Just the thought of stepping into a Muay Thai ring is enough to make me shake, wobble, sway slightly from side to side, feel faint and sweat from every pore on my body – torrential perspiration. It’s having the energy to perform high kicks at a moment’s notice and withstand sharp hinged joints that can cut through your supposedly steel guards, never once dropping your concentration as the Muay Thai Fighter looks for a chance and forever keep your own defence on total lockdown. It’s intense – like getting jolted awake by a shiny, new cattleprod. And it all begs the question: what the heck do Muay Thai fighters eat during training to give them that kind of energy? What foods could these hard-bodied warriors possibly be feeding those stone-sculpted abs?
If you’re sat there thinking that’s a pretty strange thought to have and that my mind should have wandered to training techniques and the importance of yoga first, I can kind of see your point. Kind of. But I stand by my fight-night-food-thoughts for one simple reason: a Muay Thai fighter has to be perfectly primed at the exact right time if they want their bodies to offer everything they possibly can by the time the lights come on, the crowds start cheering and the ring bell fills the evening air with an electric-reverberation.
The reason for this is as simple as licking a yoghurt lid clean of the good stuff: every fight demands every ounce of energy you can muster. It’s relentless, it can feel endless, and any weaknesses you might be hiding will be exposed like a Naval warship hunting pirates with a brilliant spotlight. This includes any chinks in your energy levels. Trust me, it only takes one weakness – one botched piece of fight prep – and you can find yourself on the end of a rather throbbing implication. That’s why an elite Muay Thai fighter is forever considering their nutrition plans, whether they’re dancing through fight week or just toweling sweat out of their eyes during just another training session.
So, with that notion spinning your mind like Leo’s totem, this is exactly how to eat like a Muay Thai fighter:
1. Do Away With All That Dieting Stuff
I’ve got a bit of an issue with the word dieting. That’s not because I’m some sort of nutritional purist, but because the term dieting implies you are only eating “correctly” for a certain amount of time, and simply doesn’t fly right if you’re a Muay Thai fighter serious about Muay Thai, and serious about the effort you’ve gotta chuck into your training. Running first thing in the morning, jumping ropes in the afternoon, training in open-air gyms as the eighty-percent humidity and ninety-something degrees air making you perspire so much you would think sweat is a valuable commodity – if you want to be successful, it all requires you have to embrace healthy eating habits throughout your everyday life.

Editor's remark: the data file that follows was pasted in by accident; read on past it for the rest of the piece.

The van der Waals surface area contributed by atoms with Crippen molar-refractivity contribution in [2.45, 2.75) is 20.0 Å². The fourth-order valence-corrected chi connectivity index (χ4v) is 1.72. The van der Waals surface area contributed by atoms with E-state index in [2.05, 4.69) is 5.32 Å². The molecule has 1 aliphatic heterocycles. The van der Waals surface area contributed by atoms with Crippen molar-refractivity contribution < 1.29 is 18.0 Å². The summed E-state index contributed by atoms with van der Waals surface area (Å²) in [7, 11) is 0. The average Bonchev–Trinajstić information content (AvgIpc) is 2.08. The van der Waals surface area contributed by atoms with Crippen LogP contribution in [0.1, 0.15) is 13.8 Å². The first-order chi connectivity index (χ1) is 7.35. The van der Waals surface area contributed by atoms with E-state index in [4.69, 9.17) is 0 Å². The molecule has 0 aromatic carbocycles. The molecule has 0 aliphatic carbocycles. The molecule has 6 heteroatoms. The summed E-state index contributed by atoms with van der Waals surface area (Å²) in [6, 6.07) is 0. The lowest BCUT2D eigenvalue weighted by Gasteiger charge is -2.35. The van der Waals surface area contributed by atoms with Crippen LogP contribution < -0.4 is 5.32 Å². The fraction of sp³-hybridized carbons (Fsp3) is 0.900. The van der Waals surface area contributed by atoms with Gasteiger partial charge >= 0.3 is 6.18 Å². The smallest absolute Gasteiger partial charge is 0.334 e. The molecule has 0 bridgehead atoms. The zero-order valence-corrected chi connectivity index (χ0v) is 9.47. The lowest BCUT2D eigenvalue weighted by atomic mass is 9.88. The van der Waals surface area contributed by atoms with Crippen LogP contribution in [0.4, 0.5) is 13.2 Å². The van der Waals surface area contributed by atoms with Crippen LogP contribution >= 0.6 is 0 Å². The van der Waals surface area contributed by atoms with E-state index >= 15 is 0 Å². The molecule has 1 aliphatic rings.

That’s not to say all diets are the devil. They aren’t. In fact, there are some super-diets that embrace incredibly beneficial concepts when it comes to eating healthily. But ultimately you want to develop some long-term, healthy and ultra-smart eating habits that work for you and your needs. Yes, when you are in the weight-dropping stage of your training camp, you will want to work with a nutritionist to start a pre-fight-night diet plan. But your everyday chow-down habits need to be as smart and well-thought out as possible.
2. The Dark Art Of Meal Scheduling
I wish I could tell you it was possible to eat like a Muay Thai fighter by just snacking willy-nilly and indulging in meals every time your belly starts to rumble like far-off thunder. But that’s not the case. To eat like a fighter, you need to develop a flawless, epic and hands-down awesome Muay Thai nutrition plan, and that means exercising a bit of forward-thinking in order to plan ahead.
Think of it like grocery shopping. If you head out spontaneously to do your weekly fridge-stocking-thing on an empty stomach, you’re gonna pick up bits you don’t need and crap that’s not good for you (yeah, that’s right Mr Processed Grub). It’s just how it works. But if you head out on a full stomach with a meal plan in hand, you’re going to nail that food-laden adventure, remove the stress of thinking about what you want and need to eat, and make a bunch of smarter, healthier, more conscious decisions. The same goes for scheduling your Muay Thai meals.
The almighty question is: how can a Muay Thai fighter nail the art of meal scheduling?
Well, one of the best things you can do for your nutritional needs as a Muay Thai Fighter is to stock your refrigerator, cupboards, drawers, crooks, nannies and hidey-holes with healthy foods, and that means sticking to the real food rule – if you can’t trace its origins straight back to a specific animal or plant, don’t eat it. Sure, there will be sacrifices and you won’t get to lick your fingers clean of fluorescent-orange dust after eating an entire bag of Doritos, but you will be giving your body what it’s craving, and that’s lean meats, fresh fish, rice, fruits and vegetables, berries, seeds, nuts and whole grains, and in their most natural form too.